May 1, 2014
Dave Stafford
The Indiana Supreme Court Thursday affirmed multiple convictions of a southern Indiana man who threatened a judge through inflammatory posts on a blog.
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Justices clarify jury taint, mistrial standards

April 30, 2014
Jennifer Nelson
Because the Indiana Court of Appeals cited three different mistrial standards in a man’s appeal of the denial of his motion for a mistrial, the Indiana Supreme Court took his case to clarify its precedent for trial courts to use to determine whether a mistrial is a cure for a jury taint.
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DNA in glove at scene sufficient to uphold burglary conviction

April 29, 2014
Dave Stafford
The Indiana Supreme Court on Tuesday reinstated a conviction vacated by the Indiana Court of Appeals. The high court unanimously affirmed a conviction of Class C felony burglary with a habitual offender enhancement, finding a glove at the crime scene with the suspect’s DNA was sufficient for a jury to determine guilt.
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Lawyer reprimanded for enforcing associate’s separation agreement

April 29, 2014
Dave Stafford
A Clark County attorney was reprimanded Tuesday by the Indiana Supreme Court over terms of a separation agreement he enforced against an associate who left the firm.
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Justices take 4 cases on transfer

April 29, 2014
Jennifer Nelson
The Indiana Supreme Court granted transfer to four cases last week, including a case that divided the Indiana Court of Appeals over whether a drunken driving retrial was double jeopardy.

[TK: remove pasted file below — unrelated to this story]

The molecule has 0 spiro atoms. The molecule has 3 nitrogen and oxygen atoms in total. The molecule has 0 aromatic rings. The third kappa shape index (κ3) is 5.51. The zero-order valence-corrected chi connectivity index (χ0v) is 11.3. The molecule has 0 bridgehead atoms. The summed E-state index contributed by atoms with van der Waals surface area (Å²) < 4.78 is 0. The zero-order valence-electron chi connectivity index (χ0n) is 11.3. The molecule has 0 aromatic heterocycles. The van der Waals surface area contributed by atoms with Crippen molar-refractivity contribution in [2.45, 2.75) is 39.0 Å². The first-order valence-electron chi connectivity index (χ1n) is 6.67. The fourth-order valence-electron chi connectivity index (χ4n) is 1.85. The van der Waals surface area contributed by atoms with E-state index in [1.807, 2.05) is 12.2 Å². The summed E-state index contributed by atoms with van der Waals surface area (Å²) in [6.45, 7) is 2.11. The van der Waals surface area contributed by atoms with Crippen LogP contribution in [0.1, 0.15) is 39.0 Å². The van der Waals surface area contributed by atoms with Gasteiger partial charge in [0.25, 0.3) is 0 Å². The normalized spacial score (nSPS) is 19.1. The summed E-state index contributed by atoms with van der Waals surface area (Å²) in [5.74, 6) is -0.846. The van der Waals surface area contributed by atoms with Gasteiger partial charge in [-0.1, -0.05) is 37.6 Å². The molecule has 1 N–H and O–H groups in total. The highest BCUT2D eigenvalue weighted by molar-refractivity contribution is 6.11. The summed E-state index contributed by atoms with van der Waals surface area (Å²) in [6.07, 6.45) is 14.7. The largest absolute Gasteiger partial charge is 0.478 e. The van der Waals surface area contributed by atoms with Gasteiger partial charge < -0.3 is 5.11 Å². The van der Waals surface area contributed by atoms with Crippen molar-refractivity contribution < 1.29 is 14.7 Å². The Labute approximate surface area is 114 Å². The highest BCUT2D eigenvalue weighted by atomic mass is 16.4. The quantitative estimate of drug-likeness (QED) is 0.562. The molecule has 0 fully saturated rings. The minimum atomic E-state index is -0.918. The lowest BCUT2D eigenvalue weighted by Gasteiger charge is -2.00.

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160 pass February bar exam

April 29, 2014
IL Staff
The Indiana Board of Law Examiners has released the names of the 160 people who passed the February 2014 bar exam.
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Court video project exposes problems

April 23, 2014
Dave Stafford
The Supreme Court wanted feedback on a pilot project using an audio-video record as the official appellate transcript in three Indiana courts. Lawyers at a recent discussion on the topic appear to favor pulling the plug.
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Justices leave man’s life sentence intact

April 17, 2014
Jennifer Nelson
The Indiana Supreme Court Wednesday upheld a Lake County man’s sentence of life in prison without parole for the murder of a co-worker during a robbery. Ronnie Jamel Rice claimed the trial court improperly relied on non-statutory aggravators when imposing his sentence.
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Justices: parole conditions unenforceable, SOMM constitutional

April 16, 2014
Jennifer Nelson
The Indiana Supreme Court Wednesday ordered a trial court to enjoin the Indiana Parole Board from enforcing the conditions of a man’s parole that prevent him from associating with minors. But the justices denied his request to find the Sex Offender Management and Monitoring program is unconstitutional.